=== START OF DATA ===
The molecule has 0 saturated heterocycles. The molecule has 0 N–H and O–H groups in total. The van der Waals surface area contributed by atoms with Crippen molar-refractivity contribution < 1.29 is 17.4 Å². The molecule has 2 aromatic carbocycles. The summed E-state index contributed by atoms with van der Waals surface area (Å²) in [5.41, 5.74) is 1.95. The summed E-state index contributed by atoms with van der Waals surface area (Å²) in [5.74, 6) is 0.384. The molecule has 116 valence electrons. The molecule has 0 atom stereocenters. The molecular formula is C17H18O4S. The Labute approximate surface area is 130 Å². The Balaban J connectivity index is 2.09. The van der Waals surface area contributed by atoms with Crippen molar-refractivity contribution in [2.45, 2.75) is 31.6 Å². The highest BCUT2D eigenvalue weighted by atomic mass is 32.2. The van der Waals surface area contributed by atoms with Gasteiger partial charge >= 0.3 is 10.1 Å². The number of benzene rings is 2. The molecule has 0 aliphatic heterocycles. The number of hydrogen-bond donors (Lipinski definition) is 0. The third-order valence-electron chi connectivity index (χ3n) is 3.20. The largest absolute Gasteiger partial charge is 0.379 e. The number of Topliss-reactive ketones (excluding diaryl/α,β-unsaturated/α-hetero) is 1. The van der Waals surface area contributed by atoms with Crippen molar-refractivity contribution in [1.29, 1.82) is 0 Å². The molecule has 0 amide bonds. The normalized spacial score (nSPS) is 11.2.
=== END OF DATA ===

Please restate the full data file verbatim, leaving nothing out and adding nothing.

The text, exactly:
The molecule has 0 saturated heterocycles. The molecule has 0 N–H and O–H groups in total. The van der Waals surface area contributed by atoms with Crippen molar-refractivity contribution < 1.29 is 17.4 Å². The molecule has 2 aromatic carbocycles. The summed E-state index contributed by atoms with van der Waals surface area (Å²) in [5.41, 5.74) is 1.95. The summed E-state index contributed by atoms with van der Waals surface area (Å²) in [5.74, 6) is 0.384. The molecule has 116 valence electrons. The molecule has 0 atom stereocenters. The molecular formula is C17H18O4S. The Labute approximate surface area is 130 Å². The Balaban J connectivity index is 2.09. The van der Waals surface area contributed by atoms with Crippen molar-refractivity contribution in [2.45, 2.75) is 31.6 Å². The highest BCUT2D eigenvalue weighted by atomic mass is 32.2. The van der Waals surface area contributed by atoms with Gasteiger partial charge >= 0.3 is 10.1 Å². The number of benzene rings is 2. The molecule has 0 aliphatic heterocycles. The number of hydrogen-bond donors (Lipinski definition) is 0. The third-order valence-electron chi connectivity index (χ3n) is 3.20. The largest absolute Gasteiger partial charge is 0.379 e. The number of Topliss-reactive ketones (excluding diaryl/α,β-unsaturated/α-hetero) is 1. The van der Waals surface area contributed by atoms with Crippen molar-refractivity contribution in [1.29, 1.82) is 0 Å². The molecule has 0 amide bonds. The normalized spacial score (nSPS) is 11.2.